Despite strict rules of silence during the trial, Senator Graham chuckled through the presentation about Biden and he whispered to Senators John Barrasso (R-WY) and John Cornyn (R-TX). At the end of the day, Susan Collins sent a note to Chief Justice Roberts complaining about Nadler's remarks that senators would be complicit in a coverup if they did not allow testimony from additional witness. Senators Richard Burr (R-NC), Tom Cotton (R-AR), and Pat Toomey (R-PA) played with toys while Marsha Blackburn (R-TN) read a book during the session.
On their final day, Democrats discussed how they expected the Trump defense might respond and asked the Senate to call witnesses. Jerry Nadler called Trump a dictator and said, "The president has declared himself above the law. He has done so because he is guilty." He contrasted Trump's complete stonewalling of any witness or documents with the cooperation other presidents have offered during investigations, including Ronald Reagan during the Iran–Contra affair. Schiff rebuffed Republican arguments that House Democrats should have subpoenaed witness by pointing out that the process would probably have dragged out in the courts for months. Schiff concluded, "Give America a fair trial. She's worth it."
Some Republicans remarked that the Democrats' presentations were repetitive, though Democratic senator Tim Kaine indicated this was intentional as many senators and the public had not closely followed the impeachment inquiry. Republican senator John Kennedy acknowledged, "Senators didn't know the case. They really didn't. We didn't stay glued to the television. We haven't read the transcripts." Senator James Inhofe (R-OK) said, "I have to say this: Schiff is very, very effective." In his closing remarks, Schiff said of the Trump defense team, "If they couldn't get Ukraine to smear the Bidens, they want to use this trial to do it instead."
As Trump's defense team prepared to begin their statements the next day, Sekulow told reporters that during their statements Democrats had "kicked the door down" on Burisma and the Bidens, and that his team planned to respond. The Washington Post reported that the Trump team planned a scorched-earth defense by targeting the Bidens in an effort to both sway senators in the trial and undercut Trump's political opponent. Lindsey Graham said his opposition to subpoenaing either Biden even if other witnesses are called, because he does not want the trial to interfere with the 2020 presidential election,[i] but stated his support of a separate investigation.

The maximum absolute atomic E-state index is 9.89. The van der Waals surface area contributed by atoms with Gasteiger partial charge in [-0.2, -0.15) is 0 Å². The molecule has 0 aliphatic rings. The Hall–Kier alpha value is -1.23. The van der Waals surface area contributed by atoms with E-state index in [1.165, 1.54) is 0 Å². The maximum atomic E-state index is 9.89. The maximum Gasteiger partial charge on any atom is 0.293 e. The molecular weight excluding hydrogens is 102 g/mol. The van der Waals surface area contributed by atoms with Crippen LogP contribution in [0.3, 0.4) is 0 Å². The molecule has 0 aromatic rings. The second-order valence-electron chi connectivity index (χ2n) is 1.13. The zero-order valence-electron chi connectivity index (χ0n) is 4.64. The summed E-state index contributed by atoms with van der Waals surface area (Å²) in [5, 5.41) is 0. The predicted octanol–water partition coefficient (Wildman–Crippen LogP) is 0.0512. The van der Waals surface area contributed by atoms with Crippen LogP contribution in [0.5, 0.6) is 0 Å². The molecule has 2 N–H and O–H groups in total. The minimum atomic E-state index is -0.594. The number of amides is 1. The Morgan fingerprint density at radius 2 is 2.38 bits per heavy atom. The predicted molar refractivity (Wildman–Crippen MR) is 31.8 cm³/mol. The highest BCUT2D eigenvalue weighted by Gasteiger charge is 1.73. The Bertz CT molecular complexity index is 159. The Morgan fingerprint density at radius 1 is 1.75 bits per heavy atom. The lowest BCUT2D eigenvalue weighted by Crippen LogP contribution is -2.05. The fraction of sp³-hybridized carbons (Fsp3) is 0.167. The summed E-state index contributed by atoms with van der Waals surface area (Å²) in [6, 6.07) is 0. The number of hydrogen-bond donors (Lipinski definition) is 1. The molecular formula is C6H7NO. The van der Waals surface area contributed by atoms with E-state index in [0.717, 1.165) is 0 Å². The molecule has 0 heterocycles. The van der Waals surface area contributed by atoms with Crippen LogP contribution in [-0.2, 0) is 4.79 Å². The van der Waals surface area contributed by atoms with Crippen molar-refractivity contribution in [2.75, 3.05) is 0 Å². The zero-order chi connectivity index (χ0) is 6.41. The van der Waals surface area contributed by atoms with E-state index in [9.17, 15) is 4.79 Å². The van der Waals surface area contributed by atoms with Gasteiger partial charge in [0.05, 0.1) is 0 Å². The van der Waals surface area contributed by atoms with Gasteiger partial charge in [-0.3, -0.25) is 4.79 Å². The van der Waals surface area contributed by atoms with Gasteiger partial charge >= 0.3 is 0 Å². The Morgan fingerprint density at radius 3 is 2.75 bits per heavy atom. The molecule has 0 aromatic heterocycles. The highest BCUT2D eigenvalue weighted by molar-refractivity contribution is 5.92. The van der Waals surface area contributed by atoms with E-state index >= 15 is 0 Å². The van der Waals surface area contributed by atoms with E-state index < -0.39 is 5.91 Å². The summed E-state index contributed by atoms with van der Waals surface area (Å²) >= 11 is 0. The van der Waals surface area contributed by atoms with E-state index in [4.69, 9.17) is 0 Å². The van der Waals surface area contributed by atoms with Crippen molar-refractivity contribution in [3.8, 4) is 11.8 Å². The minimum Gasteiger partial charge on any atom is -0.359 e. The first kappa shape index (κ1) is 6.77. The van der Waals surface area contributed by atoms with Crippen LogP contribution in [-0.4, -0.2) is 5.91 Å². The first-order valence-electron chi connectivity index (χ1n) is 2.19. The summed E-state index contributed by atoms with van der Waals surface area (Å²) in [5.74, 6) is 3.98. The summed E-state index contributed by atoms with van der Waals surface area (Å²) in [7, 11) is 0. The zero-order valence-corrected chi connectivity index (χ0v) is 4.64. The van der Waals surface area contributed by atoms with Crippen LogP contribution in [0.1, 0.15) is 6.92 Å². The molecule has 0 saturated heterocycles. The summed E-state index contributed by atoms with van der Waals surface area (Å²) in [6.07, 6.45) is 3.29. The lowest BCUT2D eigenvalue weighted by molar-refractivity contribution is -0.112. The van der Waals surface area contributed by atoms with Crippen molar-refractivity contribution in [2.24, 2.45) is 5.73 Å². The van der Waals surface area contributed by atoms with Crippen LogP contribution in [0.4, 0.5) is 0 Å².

The Trump defense team began its statements on January 25. The primary arguments were a lack of direct evidence of wrongdoing, and that Democrats were attempting to use the impeachment to steal the 2020 election.[i] Sekulow cited the conspiracy theory that Ukraine had interfered in the 2016 election, suggesting that this gave Trump a basis to investigate corruption in Ukraine.[j] Deputy White House counsel Michael Purpura presented video from the impeachment inquiry of three envoys to Ukraine testifying that the first time they had become aware Ukraine had expressed concern about the aid being withheld was in August 2019, suggesting Ukraine was unaware of the hold at the time of the Trump–Zelensky phone call.[k] Despite White House resistance to witness testimony during the impeachment inquiry and trial, deputy White House counsel Patrick Philbin said, "cross-examination in our legal system is regarded as the greatest legal engine ever invented for the discovery of truth."